Conservation Committee Update Fall 2021
Environmental groups, like-minded individuals, and families in rural Oregon have long been concerned about industrial logging practices on private lands. With the unrestricted leveling of forest habitat and ecosystems, the ubiquitous use of pesticides, and the disregard for neighboring citizens sharing water and atmosphere, private industrial timber interests have benefited greatly from their private forest land ownership. Indeed, many have done so at the expense of the rest of us.
I remember my father praising the practices of such timber exploiters in Southern Oregon for having the “business smarts” and foresight to take advantage of federal lands open to them while buying up private timberland while it was cheap. You see, their business plan was to exploit the timber resources on public lands while it was available to them. The private timber industrialists knew that public lands would soon be restricted. But this would not matter… if they could log with impunity on their own land.
Indeed, this is what happened. With the implementation of the Northwest Forest Plan in 1994, new rules were set in motion to help achieve more sustainable practices on federal forest lands. However, private lands in Oregon were not bound by such restrictions. In fact, Oregon’s statute on the subject was drafted to protect the “farmer” from lawsuits of neighbors who wished to bring a nuisance or trespass claim against the farmer or logger whose actions otherwise diminished the use and enjoyment of their property by pesticide drift, polluted water, or other unacceptable circumstances. The term “farming” encompassed the agriculturist and private forester alike. Oregon’s Land Use and Right to Farm statute (30.930 and 30.936) was adopted in 1993. Was it a coincidence that it took effect before federal land restrictions? Unlikely. At that time, the Oregon legislature deemed agriculture and forestry practices vital to Oregon’s economy.
But what about the neighboring landowner that inhales the drift from forest pesticide application; whose water and soil are now tainted with glyphosate; whose use and enjoyment of their own life and land is now inhibited? What about the future generations that will realize the repercussions of their exploitation to the tune of decreased wildlife and ecosystem services, combined with a disrupted and unpredictable climate system? Do their predicaments matter less than current landholders seeking prosperity?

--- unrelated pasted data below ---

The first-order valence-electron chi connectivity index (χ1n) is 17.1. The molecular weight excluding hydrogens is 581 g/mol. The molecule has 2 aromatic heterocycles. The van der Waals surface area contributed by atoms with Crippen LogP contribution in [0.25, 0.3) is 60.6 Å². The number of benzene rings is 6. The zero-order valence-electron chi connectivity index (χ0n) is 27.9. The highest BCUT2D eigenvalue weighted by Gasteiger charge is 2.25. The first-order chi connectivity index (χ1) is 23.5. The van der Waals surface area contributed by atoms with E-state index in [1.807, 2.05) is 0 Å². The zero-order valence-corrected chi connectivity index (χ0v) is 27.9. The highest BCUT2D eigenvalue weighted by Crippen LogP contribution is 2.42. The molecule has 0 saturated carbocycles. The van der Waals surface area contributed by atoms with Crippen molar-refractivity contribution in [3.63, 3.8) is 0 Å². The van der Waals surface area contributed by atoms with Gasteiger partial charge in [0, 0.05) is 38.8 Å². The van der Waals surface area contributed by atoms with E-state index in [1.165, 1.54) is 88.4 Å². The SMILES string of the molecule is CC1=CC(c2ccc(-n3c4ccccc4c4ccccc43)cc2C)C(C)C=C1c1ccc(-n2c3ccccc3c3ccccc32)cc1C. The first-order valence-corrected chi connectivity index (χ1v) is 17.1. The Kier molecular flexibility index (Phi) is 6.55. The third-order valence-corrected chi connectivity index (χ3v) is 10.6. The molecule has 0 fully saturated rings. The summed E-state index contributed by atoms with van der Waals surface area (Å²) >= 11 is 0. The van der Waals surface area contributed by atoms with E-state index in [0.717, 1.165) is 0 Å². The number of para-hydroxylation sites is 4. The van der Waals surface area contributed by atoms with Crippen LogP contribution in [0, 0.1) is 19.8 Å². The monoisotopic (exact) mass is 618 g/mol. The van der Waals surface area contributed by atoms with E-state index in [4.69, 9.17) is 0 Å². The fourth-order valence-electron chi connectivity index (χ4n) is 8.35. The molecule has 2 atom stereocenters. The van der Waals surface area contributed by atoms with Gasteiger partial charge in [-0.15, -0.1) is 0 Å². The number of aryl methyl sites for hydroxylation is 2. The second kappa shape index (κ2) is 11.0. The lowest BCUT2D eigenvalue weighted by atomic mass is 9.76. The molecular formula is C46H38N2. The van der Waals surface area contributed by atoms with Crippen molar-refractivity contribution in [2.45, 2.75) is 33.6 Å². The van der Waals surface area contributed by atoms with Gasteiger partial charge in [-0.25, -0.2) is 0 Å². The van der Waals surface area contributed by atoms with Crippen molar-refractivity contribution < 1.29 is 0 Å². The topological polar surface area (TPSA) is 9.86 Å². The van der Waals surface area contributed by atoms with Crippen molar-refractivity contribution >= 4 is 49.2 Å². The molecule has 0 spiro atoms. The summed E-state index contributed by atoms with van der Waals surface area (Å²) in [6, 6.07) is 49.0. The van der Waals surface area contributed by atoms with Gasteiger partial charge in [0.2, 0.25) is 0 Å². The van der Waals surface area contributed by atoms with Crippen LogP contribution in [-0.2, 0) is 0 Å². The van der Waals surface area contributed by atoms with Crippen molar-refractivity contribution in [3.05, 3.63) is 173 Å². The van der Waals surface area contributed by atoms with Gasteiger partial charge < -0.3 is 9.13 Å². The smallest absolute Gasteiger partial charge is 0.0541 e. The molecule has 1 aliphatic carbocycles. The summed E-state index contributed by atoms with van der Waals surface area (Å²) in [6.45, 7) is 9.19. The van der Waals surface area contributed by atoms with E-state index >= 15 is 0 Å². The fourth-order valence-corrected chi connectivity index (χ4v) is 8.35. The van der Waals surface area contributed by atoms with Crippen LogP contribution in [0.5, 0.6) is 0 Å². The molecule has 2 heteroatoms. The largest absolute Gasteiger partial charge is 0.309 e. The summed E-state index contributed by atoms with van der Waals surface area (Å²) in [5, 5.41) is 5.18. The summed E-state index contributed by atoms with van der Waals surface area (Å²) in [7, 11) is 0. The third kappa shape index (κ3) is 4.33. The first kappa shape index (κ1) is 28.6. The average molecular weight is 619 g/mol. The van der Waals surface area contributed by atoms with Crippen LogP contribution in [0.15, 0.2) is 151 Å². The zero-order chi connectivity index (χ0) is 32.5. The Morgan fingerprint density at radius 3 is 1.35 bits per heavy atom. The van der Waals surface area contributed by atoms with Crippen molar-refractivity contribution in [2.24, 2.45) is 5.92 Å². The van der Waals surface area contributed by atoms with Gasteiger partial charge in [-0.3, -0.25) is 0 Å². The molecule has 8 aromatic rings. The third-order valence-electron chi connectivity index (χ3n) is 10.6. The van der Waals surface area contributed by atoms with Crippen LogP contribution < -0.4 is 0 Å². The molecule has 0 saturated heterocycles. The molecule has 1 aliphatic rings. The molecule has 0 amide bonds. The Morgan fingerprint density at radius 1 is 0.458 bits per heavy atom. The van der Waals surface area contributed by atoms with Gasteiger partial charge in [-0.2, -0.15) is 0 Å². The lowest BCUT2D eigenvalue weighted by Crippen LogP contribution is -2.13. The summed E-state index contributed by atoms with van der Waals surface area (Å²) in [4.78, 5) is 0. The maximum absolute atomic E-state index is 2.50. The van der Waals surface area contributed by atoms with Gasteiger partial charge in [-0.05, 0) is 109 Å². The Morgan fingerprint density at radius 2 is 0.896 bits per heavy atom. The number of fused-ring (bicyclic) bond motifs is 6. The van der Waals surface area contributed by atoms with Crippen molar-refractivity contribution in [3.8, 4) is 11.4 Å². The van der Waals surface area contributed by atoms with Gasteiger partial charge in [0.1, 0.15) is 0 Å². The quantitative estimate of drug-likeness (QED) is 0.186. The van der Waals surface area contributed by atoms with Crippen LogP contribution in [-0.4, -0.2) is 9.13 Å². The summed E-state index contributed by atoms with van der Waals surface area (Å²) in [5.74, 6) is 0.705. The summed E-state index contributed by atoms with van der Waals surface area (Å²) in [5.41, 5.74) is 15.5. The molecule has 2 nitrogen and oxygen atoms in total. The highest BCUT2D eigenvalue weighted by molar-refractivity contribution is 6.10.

Of course not.
So, why are current laws so antiquated that they seem to only protect the interests of those seeking to profit, even at the expense of others?
Well, not all laws are. In fact, some laws are so old that they are not given due consideration in our current courts yet could otherwise be useful tools in these situations. One such common law concept is the Public Trust Doctrine.
While there is considerable disagreement about the origins of the Public Trust Doctrine, its principle is straightforward: some resources are too precious for individual control and exploitation and must be held in trust by the sovereign body for the benefit of everyone. Historically, this doctrine has been appropriately applied to air, running and navigable waters, and the sea. But living resources cannot be disconnected from each other and certainly cannot be disconnected from us.
So, could the Public Trust Doctrine be employed to stop the private forester fr
om polluting, infringing on, and otherwise damaging living resources that the rest of us and future generations rely on? It’s a concept. And while it would take a great deal of work to get this concept employed in the courts, I certainly like the thought of it. After all, it seems that a few have become unjustly enriched by their private timber exploits at the expense of the rest of us. Is not some reparation due?